On September 11, about ten thousand tourism industry workers braved the rain and marched from the DPP headquarters to the Presidential Office, demanding concrete measures from the government to stimulate the lagging tourism industry as Chinese visitor numbers declined. It was the first-ever protest organized by people and firms in the tourism industry, including travel agencies, tour guides, hoteliers, hostel operators, restaurant owners, tour bus companies, and representatives of other businesses. Wearing yellow and white headbands reading “jobs and survival” and T-shirts that read “This is a life-or-death situation for the tourism sector,” “No job, no life” and “Cross-strait is one family”, protesters shouted: “We want jobs, we want to survive, we want food on our tables!”

In the meantime, Beijing has resumed efforts to isolate Taiwan in the international community. The International Civil Aviation Organization (ICAO) did not invite Taiwan to its triennial meeting in Canada in September despite a plea from Taipei to participate in the meeting in order to ensure civil aviation safety. Taiwan was invited to participate as a guest at the 2013 meeting as a result of a compromise between China, the United States, and other members of the UN. Explaining why Taiwan was not invited this time, ICAO’s communications chief said that “while arrangements had been made for their attendance at the last (38th) session of the assembly, there are no such arrangements for this one” because “ICAO follows the United Nations’ ‘One China’ policy.” Taiwan’s Mainland Affairs Council said it approached China on the issue in August but was “flatly rejected.” A spokesman for the Chinese Foreign Ministry, meanwhile, described Taiwan as an “inseparable part of China” and thereby has no right to participate in the triennial meeting. “The prerequisite for Taiwan to participate in any international activity is for it to agree to the ‘One China’ policy and for this to be resolved through consultation.”27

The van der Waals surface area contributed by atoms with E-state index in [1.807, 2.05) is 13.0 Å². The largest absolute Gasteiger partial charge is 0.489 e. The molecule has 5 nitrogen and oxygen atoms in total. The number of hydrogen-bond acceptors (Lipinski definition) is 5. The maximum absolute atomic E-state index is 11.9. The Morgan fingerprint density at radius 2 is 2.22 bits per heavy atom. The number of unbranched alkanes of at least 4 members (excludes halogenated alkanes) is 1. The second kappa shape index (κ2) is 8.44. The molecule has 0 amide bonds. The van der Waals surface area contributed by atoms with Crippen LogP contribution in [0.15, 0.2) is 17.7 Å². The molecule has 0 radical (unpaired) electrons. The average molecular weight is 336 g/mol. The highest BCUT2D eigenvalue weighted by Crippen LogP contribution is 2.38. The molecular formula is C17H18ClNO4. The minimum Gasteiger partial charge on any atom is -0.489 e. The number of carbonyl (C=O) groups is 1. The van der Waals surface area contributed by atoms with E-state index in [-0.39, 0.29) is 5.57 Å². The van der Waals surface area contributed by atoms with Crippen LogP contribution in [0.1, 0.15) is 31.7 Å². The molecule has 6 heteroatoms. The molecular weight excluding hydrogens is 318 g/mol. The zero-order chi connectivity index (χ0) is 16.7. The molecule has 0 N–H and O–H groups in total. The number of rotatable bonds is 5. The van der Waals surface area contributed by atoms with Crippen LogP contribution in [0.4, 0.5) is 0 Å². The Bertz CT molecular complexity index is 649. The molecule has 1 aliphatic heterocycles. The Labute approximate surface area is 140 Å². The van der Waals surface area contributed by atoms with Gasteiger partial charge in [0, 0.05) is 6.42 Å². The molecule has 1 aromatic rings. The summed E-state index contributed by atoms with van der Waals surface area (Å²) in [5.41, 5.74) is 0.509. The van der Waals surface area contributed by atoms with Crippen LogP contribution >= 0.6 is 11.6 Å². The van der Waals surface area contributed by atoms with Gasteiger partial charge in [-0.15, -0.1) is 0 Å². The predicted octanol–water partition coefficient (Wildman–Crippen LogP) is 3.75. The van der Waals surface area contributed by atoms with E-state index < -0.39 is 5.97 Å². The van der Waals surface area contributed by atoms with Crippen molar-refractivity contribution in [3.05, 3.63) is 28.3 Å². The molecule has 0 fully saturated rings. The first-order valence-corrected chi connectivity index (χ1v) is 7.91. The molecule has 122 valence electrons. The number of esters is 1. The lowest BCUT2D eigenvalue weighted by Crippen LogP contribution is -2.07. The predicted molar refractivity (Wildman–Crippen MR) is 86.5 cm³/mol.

Beijing’s Perception of Shifting Power Balance

Beijing’s confrontational move has come primarily due to its perception of a shifting power balance across the strait in the following three developments. First, Beijing perceives that its power leverage over Taiwan has increased. While Chinese Premier Zhu Rongji threatened Taiwan’s voters that Taiwan independence forces’ victory would spark a war before the 2000 presidential election, Beijing took a wait-and-see policy after its most unacceptable candidate, Chen Shuibian, was elected and was very ambiguous about what action it would take, purposely leaving room for further maneuvers, because Beijing was not sure if it had enough leverage to force Taiwan into accepting its terms.28

Since then, Beijing has rapidly developed its comprehensive national strength. President Tsai came to office when Beijing started its Thirteenth Five Year Plan in 2016. If China could maintain a 6.5 percent annual growth according to the plan, the economic gap between the Mainland and Taiwan would be widened further. According to one account, China’s GDP currently is 22 times that of Taiwan’s. Five provinces have GDP numbers larger than Taiwan’s and six provinces are close to Taiwan’s.29 As the second largest economy in the world, China has increasingly drawn Taiwan into its orbit. Beijing believes that the trend of Mainland economic domination over Taiwan will continue and Taiwan’s economic dependence on the Mainland has given it leverage to push for national unification.